#601 was picked for the initial test run of the line. An underground station was constructed at Jackson Avenue and Van Alst (21st Street). An official opening was set for September 29, 1907 and was attended by Belmont, the mayor and assorted officials. This trip ran through Lexington Avenue where all concerned retired to the Belmont Hotel for dinner and speeches. The tunnel became quite an attraction as the first underwater tube in New York City. Without a franchise to operate for revenue, or a company legally in existence to hold it, Belmont was stuck with a set of tunnels on his hands. In late October, #601 was removed from the tunnels and the tunnels were sealed. All fifty tunnel trolley cars were assigned to the Steinway Lines (then a New York & Queens County affiliate). They then ran on Steinway where they proved to be unsatisfactory, being too heavy for the rails. Shortly after they were all scrapped. However, #601 had its moment of glory, unaware that a chance assignment gave it the honor of being the first car to pass through an East River underwater crossing. Sadly, this important trolley car was not saved for a museum.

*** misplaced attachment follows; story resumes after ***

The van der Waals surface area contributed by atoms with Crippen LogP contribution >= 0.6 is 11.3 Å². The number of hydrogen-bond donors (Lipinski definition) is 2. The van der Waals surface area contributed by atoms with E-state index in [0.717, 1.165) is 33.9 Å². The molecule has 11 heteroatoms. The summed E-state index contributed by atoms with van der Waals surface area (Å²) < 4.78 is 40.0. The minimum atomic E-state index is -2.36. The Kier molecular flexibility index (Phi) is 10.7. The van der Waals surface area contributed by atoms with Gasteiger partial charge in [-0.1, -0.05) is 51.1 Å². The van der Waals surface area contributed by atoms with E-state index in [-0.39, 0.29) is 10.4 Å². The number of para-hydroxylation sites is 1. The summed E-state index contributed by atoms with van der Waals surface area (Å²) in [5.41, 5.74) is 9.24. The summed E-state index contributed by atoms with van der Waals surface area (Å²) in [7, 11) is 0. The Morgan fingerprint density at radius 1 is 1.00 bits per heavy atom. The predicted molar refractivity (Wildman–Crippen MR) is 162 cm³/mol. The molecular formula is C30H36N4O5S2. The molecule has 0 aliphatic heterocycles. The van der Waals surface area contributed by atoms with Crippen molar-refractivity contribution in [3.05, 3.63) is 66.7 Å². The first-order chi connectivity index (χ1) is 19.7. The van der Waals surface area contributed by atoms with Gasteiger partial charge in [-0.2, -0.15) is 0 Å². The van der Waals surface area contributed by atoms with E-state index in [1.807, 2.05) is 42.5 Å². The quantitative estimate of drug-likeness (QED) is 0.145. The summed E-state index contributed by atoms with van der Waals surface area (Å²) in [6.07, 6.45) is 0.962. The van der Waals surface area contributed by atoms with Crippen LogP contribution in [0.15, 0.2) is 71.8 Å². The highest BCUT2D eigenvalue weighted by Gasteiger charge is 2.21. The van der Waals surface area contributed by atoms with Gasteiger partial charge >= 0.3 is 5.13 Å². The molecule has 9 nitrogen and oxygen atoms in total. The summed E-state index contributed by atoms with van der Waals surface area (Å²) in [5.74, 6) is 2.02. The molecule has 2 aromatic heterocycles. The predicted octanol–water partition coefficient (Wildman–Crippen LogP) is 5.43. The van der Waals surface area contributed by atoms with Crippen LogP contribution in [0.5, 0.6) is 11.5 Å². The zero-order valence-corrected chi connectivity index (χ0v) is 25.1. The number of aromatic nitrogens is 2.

The Steinway Tunnels, part 2 – Revival will appear in the next Juniper Berry.

Information for this article was derived from E.R.A. (Electric Railroads Association) publications as well as my own personal knowledge of the No. 7 line.